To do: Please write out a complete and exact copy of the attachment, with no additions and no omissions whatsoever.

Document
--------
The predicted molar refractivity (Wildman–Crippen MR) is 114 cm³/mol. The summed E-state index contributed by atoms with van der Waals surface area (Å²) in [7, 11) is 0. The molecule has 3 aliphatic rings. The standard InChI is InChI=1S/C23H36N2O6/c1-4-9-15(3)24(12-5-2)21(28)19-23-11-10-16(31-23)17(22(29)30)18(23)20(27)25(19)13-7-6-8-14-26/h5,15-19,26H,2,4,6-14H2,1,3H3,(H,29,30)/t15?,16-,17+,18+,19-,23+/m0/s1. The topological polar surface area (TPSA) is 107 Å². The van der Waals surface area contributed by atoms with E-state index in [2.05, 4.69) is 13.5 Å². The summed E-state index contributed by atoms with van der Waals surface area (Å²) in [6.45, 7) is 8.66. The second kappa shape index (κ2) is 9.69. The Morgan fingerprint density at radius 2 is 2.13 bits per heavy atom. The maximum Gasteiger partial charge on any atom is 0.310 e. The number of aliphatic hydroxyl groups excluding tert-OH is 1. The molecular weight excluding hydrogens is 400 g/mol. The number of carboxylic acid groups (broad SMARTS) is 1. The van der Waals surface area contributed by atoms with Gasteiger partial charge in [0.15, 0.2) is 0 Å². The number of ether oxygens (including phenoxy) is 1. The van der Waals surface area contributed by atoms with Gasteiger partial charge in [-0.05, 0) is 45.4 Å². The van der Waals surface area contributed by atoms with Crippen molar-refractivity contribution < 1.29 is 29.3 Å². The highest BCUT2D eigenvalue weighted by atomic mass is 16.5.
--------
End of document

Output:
The predicted molar refractivity (Wildman–Crippen MR) is 114 cm³/mol. The summed E-state index contributed by atoms with van der Waals surface area (Å²) in [7, 11) is 0. The molecule has 3 aliphatic rings. The standard InChI is InChI=1S/C23H36N2O6/c1-4-9-15(3)24(12-5-2)21(28)19-23-11-10-16(31-23)17(22(29)30)18(23)20(27)25(19)13-7-6-8-14-26/h5,15-19,26H,2,4,6-14H2,1,3H3,(H,29,30)/t15?,16-,17+,18+,19-,23+/m0/s1. The topological polar surface area (TPSA) is 107 Å². The van der Waals surface area contributed by atoms with E-state index in [2.05, 4.69) is 13.5 Å². The summed E-state index contributed by atoms with van der Waals surface area (Å²) in [6.45, 7) is 8.66. The second kappa shape index (κ2) is 9.69. The Morgan fingerprint density at radius 2 is 2.13 bits per heavy atom. The maximum Gasteiger partial charge on any atom is 0.310 e. The number of aliphatic hydroxyl groups excluding tert-OH is 1. The molecular weight excluding hydrogens is 400 g/mol. The number of carboxylic acid groups (broad SMARTS) is 1. The van der Waals surface area contributed by atoms with Gasteiger partial charge in [0.15, 0.2) is 0 Å². The number of ether oxygens (including phenoxy) is 1. The van der Waals surface area contributed by atoms with Gasteiger partial charge in [-0.05, 0) is 45.4 Å². The van der Waals surface area contributed by atoms with Crippen molar-refractivity contribution < 1.29 is 29.3 Å². The highest BCUT2D eigenvalue weighted by atomic mass is 16.5.